When he had collected what he required, Hahn went about trying to use low-level isotopes to change samples of thorium and uranium into fissionable isotopes in his mother’s yard in Commerce Municipality, Michigan. In the end, all held together with duct tape and not regulated in any method, he had his homemade reactor. Well, almost. It was expected to be what is called a “breeder reactor,” however was in the end more properly what is called a “neutron source,” as none of it was ever really fissile. What is was, however, was highly radioactive. Hahn quickly understood this with a Geiger counter he had procured, and he quickly found that this radiation was spreading throughout the block. Worried, he concealed the “reactor” in his vehicle’s trunk while he attempted to figure out what to do. Unfortunately, he was stopped by police on an unrelated event, and when they attempted to search his cars and truck he calmly told him that they need to be careful about the trunk because there was a nuclear reactor in there. Not a typical traffic stop, then.
The discovery immediately put into impact the Federal Radiological Emergency Situation Reaction Plan, and not just was the entire area left, however it was cleaned up up by the Ecological Defense Agency (EPA) as a Superfund clean-up site, costing the state around $60,000. Hahn’s laboratory was took apart, and the reactor itself was carefully taken to the Great Salt Lake Desert and buried far from civilization. Hahn, who in the media had got the nickname “The Radioactive Young Boy Scout,” got the benefit badge though, so it wasn’t a overall loss. He likewise had all criminal charges dropped. In the end, Hahn learned his lesson and it was all sort of brushed off as the goofy shenanigans of a kid, ideal? Well, not exactly.
Hahn went on to sign up with the Navy and pursue a profession as a nuclear specialist, but this never did pan out, and he was required to go back to trying to do it himself. In April of 2007 he was examined by the FBI under suspicion that he had made a reactor that he kept in his kitchen area freezer. It came to light that Hahn had turned to drugs and had been diagnosed with paranoid schizophrenia, and although no evidence was found at the time of an actual reactor, some witnesses claimed he was most definitely making one. The FBI kept eyes on Hahn, and in August of 2007 he was detained for larceny after getting caught attempting to take smoke detectors from his apartment or condo building in order to amass materials for his task. When he was brought in, Hahn was discovered to have a face covered with leaking sores, thought to have been from radiation direct exposure during his experiments. He would be sentenced to 90 days in prison and go through medical treatment for his condition. In 2016, David Hahn would die at the age of 39, after taking a mixed drink of alcohol, diphenhydramine, and fentanyl, which was considered an mishap.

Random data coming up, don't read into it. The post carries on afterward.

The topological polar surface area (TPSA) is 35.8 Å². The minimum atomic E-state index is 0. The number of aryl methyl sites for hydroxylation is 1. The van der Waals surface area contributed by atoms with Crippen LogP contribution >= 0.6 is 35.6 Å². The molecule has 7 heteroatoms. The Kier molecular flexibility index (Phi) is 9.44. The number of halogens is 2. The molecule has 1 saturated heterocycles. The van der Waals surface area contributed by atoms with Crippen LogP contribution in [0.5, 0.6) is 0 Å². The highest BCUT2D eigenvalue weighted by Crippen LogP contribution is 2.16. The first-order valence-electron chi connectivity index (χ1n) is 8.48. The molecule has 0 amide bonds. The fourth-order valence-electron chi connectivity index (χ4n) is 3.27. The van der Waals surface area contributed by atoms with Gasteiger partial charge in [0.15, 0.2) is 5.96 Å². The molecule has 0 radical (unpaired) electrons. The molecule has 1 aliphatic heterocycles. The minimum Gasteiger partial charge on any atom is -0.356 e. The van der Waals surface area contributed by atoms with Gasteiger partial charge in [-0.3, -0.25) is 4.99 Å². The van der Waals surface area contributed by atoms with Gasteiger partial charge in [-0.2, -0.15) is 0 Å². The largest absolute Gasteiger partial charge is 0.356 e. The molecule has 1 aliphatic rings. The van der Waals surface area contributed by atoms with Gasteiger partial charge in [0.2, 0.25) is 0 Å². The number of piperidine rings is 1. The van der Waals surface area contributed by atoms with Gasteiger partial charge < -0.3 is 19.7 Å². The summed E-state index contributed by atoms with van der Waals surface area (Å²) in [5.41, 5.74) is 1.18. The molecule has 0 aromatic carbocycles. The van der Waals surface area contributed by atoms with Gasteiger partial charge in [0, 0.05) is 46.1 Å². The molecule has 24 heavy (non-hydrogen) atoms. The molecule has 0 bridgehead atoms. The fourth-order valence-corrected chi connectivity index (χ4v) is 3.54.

It is a awful end to a young man who was either a genius, a madman, or both. It is really amazing that this kid managed to attain what he did. How is it that he was able to pull this off, and if he could do it, how many others might as well? Do you have a nuclear reactor sitting in your backyard or freezer? I know I put on’t, however I sure would like to understand who does. It is a rather shocking case that was unusually not very well reported on at the time, either by slipping through the fractures or by design, depending on who you ask. Why is it that this case was kind of brushed off? How is it that this young kid might handle to come so far along as to cause a bona fide nuclear emergency situation? It is all so troubling, but at least we can rest easy in understanding that the Boy Scout Atomic Energy Benefit Badge has because been ceased.